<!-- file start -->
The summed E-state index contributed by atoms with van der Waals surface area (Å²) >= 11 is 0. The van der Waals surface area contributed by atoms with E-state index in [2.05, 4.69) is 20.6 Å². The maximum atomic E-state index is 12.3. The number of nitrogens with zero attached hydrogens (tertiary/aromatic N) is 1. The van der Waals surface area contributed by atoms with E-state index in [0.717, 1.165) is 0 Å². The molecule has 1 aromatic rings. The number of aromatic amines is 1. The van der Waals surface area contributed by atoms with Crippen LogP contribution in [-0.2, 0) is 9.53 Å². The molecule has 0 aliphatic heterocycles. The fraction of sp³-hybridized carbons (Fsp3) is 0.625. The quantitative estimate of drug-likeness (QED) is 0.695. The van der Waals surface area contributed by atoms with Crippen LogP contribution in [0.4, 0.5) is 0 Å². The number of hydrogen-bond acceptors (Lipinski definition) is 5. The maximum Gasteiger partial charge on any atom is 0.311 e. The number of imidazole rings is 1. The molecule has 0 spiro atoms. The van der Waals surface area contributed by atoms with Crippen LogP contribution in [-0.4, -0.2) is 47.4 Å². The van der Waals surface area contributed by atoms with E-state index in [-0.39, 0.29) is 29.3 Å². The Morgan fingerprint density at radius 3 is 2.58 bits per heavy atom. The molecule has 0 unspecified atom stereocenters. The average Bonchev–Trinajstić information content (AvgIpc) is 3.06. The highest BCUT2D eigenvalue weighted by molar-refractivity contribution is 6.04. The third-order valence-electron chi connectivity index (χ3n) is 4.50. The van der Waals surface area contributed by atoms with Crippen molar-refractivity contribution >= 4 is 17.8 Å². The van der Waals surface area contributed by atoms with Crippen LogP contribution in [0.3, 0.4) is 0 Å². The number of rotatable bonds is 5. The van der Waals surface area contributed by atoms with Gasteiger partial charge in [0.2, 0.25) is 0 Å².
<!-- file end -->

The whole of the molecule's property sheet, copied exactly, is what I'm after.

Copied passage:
The summed E-state index contributed by atoms with van der Waals surface area (Å²) >= 11 is 0. The van der Waals surface area contributed by atoms with E-state index in [2.05, 4.69) is 20.6 Å². The maximum atomic E-state index is 12.3. The number of nitrogens with zero attached hydrogens (tertiary/aromatic N) is 1. The van der Waals surface area contributed by atoms with E-state index in [0.717, 1.165) is 0 Å². The molecule has 1 aromatic rings. The number of aromatic amines is 1. The van der Waals surface area contributed by atoms with Crippen LogP contribution in [-0.2, 0) is 9.53 Å². The molecule has 0 aliphatic heterocycles. The fraction of sp³-hybridized carbons (Fsp3) is 0.625. The quantitative estimate of drug-likeness (QED) is 0.695. The van der Waals surface area contributed by atoms with Crippen LogP contribution in [0.4, 0.5) is 0 Å². The number of hydrogen-bond acceptors (Lipinski definition) is 5. The maximum Gasteiger partial charge on any atom is 0.311 e. The number of imidazole rings is 1. The molecule has 0 spiro atoms. The van der Waals surface area contributed by atoms with Crippen LogP contribution in [-0.4, -0.2) is 47.4 Å². The van der Waals surface area contributed by atoms with E-state index in [-0.39, 0.29) is 29.3 Å². The Morgan fingerprint density at radius 3 is 2.58 bits per heavy atom. The molecule has 0 unspecified atom stereocenters. The average Bonchev–Trinajstić information content (AvgIpc) is 3.06. The highest BCUT2D eigenvalue weighted by molar-refractivity contribution is 6.04. The third-order valence-electron chi connectivity index (χ3n) is 4.50. The van der Waals surface area contributed by atoms with Crippen molar-refractivity contribution >= 4 is 17.8 Å². The van der Waals surface area contributed by atoms with Crippen LogP contribution in [0.3, 0.4) is 0 Å². The number of rotatable bonds is 5. The van der Waals surface area contributed by atoms with Gasteiger partial charge in [0.2, 0.25) is 0 Å².